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NEW UPDATES Asean Affairs  6 October  2015  

Indofood to hedge, convert foreign debts

Consumer goods giant PT Indofood Sukses Makmur plans to hedge and convert a sum of its foreign denominated loans later this year to comply with the central bank’s hedging regulation and to reduce financial costs.

Indofood, one of the world’s largest noodle makers, has a total of US$1.2 billion in foreign-denominated loans, the company’s director Werianty Setiawan says.

“None of the loans have been hedged. We will hedge at least 20 percent of our net exposure in the fourth quarter,” she said.

“The hedging is to comply with BI’s [Bank Indonesia] regulation.”

Late last year, BI introduced a new regulation requiring all Indonesian companies planning to borrow dollars to have a specific health level in three indicators: liquidity strength, hedging ratio and credit rating level.

The rule came into effect in January 2015. Companies must hedge at least 20 percent of their short-term dollar debts and have a liquidity ratio of 50 percent.

The requirements will become stricter in 2016, when the hedging ratio will be increased to 25 percent, and the liquidity ratio will be higher at 70 percent.

The regulation was introduced as part of policies to reduce risks in domestic financial stability and to safeguard a rupiah that had been steadily depreciating against US dollars.

Besides the hedging, Indofood director Franciscus Welirang said the company also planned to convert some of its debts into rupiah, as the firm opted to take a more cautious stance against the US dollar.

The company’s total liabilities, according to its first half report, stood at Rp 50.76 trillion ($3.44 billion), whereas its current liabilities were Rp 27.71 trillion.

The company’s total equity, meanwhile, was $40.63 trillion by the end of June.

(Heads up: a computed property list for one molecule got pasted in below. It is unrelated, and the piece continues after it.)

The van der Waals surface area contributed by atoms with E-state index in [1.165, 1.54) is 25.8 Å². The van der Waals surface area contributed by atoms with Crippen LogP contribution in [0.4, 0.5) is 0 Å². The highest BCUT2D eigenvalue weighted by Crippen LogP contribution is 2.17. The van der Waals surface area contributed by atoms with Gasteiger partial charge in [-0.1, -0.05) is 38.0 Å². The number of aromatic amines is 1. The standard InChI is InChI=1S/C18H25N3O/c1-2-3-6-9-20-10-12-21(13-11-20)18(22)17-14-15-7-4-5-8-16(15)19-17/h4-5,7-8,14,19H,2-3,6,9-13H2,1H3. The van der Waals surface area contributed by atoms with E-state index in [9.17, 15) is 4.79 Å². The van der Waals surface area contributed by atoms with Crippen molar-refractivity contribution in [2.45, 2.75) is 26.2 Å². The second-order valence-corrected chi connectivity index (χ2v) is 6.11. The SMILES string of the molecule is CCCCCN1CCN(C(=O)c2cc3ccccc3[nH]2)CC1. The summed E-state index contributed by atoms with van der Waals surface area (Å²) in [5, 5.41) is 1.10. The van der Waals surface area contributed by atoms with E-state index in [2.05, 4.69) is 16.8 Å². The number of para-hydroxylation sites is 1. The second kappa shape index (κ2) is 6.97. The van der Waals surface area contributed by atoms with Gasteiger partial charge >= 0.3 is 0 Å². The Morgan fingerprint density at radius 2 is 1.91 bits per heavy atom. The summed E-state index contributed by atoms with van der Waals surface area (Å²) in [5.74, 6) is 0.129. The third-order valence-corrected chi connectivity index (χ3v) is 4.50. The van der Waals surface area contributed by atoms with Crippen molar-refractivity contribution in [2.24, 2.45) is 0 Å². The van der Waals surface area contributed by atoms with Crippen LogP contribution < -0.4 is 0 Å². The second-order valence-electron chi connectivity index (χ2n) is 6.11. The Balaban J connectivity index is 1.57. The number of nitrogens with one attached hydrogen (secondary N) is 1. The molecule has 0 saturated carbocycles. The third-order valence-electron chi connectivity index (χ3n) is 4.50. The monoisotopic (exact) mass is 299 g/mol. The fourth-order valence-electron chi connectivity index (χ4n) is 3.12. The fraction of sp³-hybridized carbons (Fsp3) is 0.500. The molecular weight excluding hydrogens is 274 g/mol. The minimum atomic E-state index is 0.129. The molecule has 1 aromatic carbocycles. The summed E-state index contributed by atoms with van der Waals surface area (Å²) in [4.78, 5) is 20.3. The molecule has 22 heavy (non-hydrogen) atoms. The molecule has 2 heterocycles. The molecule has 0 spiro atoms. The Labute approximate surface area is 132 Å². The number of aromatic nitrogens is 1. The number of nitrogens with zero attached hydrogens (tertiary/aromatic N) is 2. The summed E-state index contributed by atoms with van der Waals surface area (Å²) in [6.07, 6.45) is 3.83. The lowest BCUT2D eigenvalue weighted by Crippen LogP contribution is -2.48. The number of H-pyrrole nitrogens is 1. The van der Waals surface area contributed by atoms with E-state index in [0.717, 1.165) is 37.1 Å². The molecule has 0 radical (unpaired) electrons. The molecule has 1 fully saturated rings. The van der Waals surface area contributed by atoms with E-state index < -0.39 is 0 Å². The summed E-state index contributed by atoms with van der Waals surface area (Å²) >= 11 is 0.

The company’s net profit dropped by 25.4 percent year-on-year (yoy) to Rp 1.73 trillion in the first half of this year from Rp 2.32 trillion last year, with most of the company’s units, except consumer-branded products (CBP), recording lower sales growth.

Indofood posted only a 3.7 percent increase in net sales to Rp 32.63 trillion in the first six months of this year from Rp 31.48 trillion over the same period of last year, according to its financial report published on Friday.

In addition to lower sales growth, Indofood’s earnings were also hit by rising foreign exchange (forex) losses caused by rupiah depreciation against the US dollar, the firm said in a statement.

The company’s first-half financial report showed that its financial expenses doubled from Rp 758.42 billion last year to Rp 1.48 trillion this year.

Janni Asman from Maybank Kim Eng Indonesia said in a published research note that currency depreciation was likely to increase cost pressures on Indofood’s CBP business as raw material and packaging prices and around 80 percent of its cost of goods sales were linked to the US dollar.

“We believe the non-noodle businesses may have less flexibility in passing on the cost increase. We also foresee higher financing costs for Indofood alongside rupiah weakness, although the impact may be partially balanced by the positive translation of rupiah based revenues to agribusiness, assuming there are no further declines in CPO and rubber prices,” Janni.

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This year in Thailand-what next?

AseanAffairs   04 January 2011
By David Swartzentruber      

It is commonplace in journalism to write two types of articles at the transition point between the year that has passed and the New Year. As this writer qualifies as an “old hand” in observing Thailand with a track record dating back 14 years, it is time take a shot at what may unfold in Thailand in 2011.

The first issue that can’t be answered is the health of Thailand’s beloved King Bhumibol, who is now 83 years old. He is the world's longest reigning monarch, but elaborate birthday celebrations in December failed to mask concern over his health. More






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